Merriam-Webster provides a definition of resilience as "an ability to recover from or adjust easily to misfortune or change."
This word keeps popping up lately. The counselor lesson for the final week of school in Geddy's district was resilience. We sat and watched online as one of the school counselors read The Hugging Tree: A Story About Resilience, by Jill Neimark. A tree grows on a cliff, facing storms and dangers, but stays strong and determined through it all, largely because of the kindness of a young boy. The same day we heard this book, I signed into a Zoom session my friend, a speech language pathologist and professor, was presenting about stuttering in children and how to build their resiliency. I had signed in for the chance to "see" my friend and get a glimpse of her in professional mode, but I was surprised as she dove into the topic.
Her focus was on helping children who struggle with confidence and self-esteem because of their stuttering, but what hit me was that we can teach children, and even ourselves, how to become resilient. Sure, I'd kind of known that. Therapy, church, meditation, prayer, exercise, friendship-all these are about helping people feel loved and strong and work through their mistakes and handle stress. But how often do we either neglect teaching resilience or get it terribly wrong? How often do we casually throw around the phrase "children are resilient," as if to imply that kids will just automatically bounce back and they will be fine regardless of what life throws at them? How often do we rush in to say, "don't cry," or "buck up," thinking that burying the emotion in the moment is the way to get over the bumps in life?
In the past, most of the time I heard "children are resilient," it sounded like the wrong notes in a familiar song. I would think, sure, maybe some children are, but there are some scars on the soul that never fade. Why are so many adults screwed up? They have moments from childhood from which they didn't recover. When I became a parent, suddenly hearing, and even saying to others, "children are resilient," became an immense comfort because I didn't (and don't) want my mistakes to mess up my kid. (I sure hope he's resilient, because otherwise he's screwed!)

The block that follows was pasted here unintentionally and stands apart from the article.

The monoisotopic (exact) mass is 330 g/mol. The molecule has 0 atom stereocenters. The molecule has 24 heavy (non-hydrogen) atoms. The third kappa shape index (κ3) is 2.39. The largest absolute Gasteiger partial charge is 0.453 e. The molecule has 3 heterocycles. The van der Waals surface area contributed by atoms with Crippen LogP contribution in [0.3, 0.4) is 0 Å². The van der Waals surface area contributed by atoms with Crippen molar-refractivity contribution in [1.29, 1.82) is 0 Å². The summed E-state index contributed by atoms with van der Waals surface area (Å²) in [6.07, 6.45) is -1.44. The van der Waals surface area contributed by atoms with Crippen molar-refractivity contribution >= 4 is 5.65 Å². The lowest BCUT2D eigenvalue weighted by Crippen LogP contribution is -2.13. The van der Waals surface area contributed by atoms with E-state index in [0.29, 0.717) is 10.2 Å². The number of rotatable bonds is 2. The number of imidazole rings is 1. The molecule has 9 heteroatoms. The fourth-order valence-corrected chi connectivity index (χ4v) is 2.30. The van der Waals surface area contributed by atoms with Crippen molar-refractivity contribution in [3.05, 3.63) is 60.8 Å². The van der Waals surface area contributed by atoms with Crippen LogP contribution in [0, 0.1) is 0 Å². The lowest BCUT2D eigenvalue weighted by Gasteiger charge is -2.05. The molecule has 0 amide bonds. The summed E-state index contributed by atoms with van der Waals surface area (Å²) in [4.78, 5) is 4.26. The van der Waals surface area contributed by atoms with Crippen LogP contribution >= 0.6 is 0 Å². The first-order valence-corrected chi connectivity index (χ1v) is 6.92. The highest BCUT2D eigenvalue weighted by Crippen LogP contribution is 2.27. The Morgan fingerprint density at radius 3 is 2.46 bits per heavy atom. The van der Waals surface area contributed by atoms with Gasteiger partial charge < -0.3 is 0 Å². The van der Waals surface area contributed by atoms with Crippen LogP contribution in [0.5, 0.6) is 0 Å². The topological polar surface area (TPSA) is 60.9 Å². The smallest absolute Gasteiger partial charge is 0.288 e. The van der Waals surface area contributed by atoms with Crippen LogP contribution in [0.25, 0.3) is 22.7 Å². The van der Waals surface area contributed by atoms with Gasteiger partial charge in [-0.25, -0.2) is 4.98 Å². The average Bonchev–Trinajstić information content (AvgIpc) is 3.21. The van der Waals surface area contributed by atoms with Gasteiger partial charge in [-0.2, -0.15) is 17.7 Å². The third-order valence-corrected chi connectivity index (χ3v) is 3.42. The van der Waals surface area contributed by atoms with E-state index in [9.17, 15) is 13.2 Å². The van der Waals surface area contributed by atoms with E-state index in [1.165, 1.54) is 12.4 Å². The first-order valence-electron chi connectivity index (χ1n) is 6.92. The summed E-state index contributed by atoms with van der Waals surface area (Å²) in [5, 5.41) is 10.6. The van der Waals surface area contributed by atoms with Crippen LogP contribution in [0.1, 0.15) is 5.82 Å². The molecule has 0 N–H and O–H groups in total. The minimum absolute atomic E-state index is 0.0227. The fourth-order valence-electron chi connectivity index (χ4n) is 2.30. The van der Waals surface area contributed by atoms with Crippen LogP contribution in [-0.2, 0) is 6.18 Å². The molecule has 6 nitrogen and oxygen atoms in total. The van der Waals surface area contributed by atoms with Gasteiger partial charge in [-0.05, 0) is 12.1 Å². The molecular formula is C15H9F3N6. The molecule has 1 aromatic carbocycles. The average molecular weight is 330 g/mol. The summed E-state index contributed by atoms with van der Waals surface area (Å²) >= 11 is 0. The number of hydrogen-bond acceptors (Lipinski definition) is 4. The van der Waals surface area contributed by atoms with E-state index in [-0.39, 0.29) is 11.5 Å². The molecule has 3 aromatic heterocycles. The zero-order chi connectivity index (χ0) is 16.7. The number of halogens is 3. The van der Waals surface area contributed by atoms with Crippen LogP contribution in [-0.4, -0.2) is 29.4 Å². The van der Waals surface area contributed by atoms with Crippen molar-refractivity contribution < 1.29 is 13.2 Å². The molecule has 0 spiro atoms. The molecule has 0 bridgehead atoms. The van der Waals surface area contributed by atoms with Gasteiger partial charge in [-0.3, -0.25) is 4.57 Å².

It eats away at me to dismiss children's feelings and tell them to "just get over it," when I, as an adult, don't want anyone saying that to me. I can't imagine any adult wants to be told that.
This whole pandemic thing, a likely reason resiliency is a hot topic, makes me want to watch what I say in regard to helping my family or friends through so much sadness and change. I'm not going to say, "buck up," but what if even saying "it's going to get better!" is the same as a slap in the face? What if I spew out, well-intentioned but ill-timed phrases such as "at least you didn't lose your job," or "at least your family is healthy"? I don't think that would teach anyone how to be resilient.
I think I'd rather join Dory, my favorite animated fish, and sing, "just keep swimming." Just keep going, don't give up. That's not much of a tool, especially for those of us who never learned how to swim, but it's positive without assuming anything or preaching. I mean, it could still be the wrong thing to say, but maybe if I can figure out how to wear the attitude-teach myself resilience-I can better share it with others.
It turns out that this week a bunch of children (innately resilient? explicitly taught by loving adults in their lives?) modeled resilience in a very literal Dory way. Though neighborhood swimming pools should be getting ready to open for the summer, our city has announced that they won't open at all this season. COVID-19 is cancelling a lot of fun, and it just keeps going. But as the city also spent the day flushing water lines, they inadvertently flooded a parking lot that has a clogged drain. As Geddy and I were heading out to play ball in the park, we noticed the massive man-made pond. Three kids, siblings, were already splashing away, and Geddy raced to join in. Soon, a father and three kids showed up in a car. Then another father and two kids rode up on bikes. Two more kids on bikes were followed by three others. Shoes came off, clothes became drenched, and parents waited on shore, shouting advice for keeping distance. My son shouted his excitement that he got to have a pool party for his birthday week. Two kids went home and came back with goggles and swam under water, the width of the lot. Yes, the water was dirty. Yes, some kids had trouble keeping that social distance. But there was joy. There was a moment in time that could be remembered not for what was canceled but what was created. It was hope.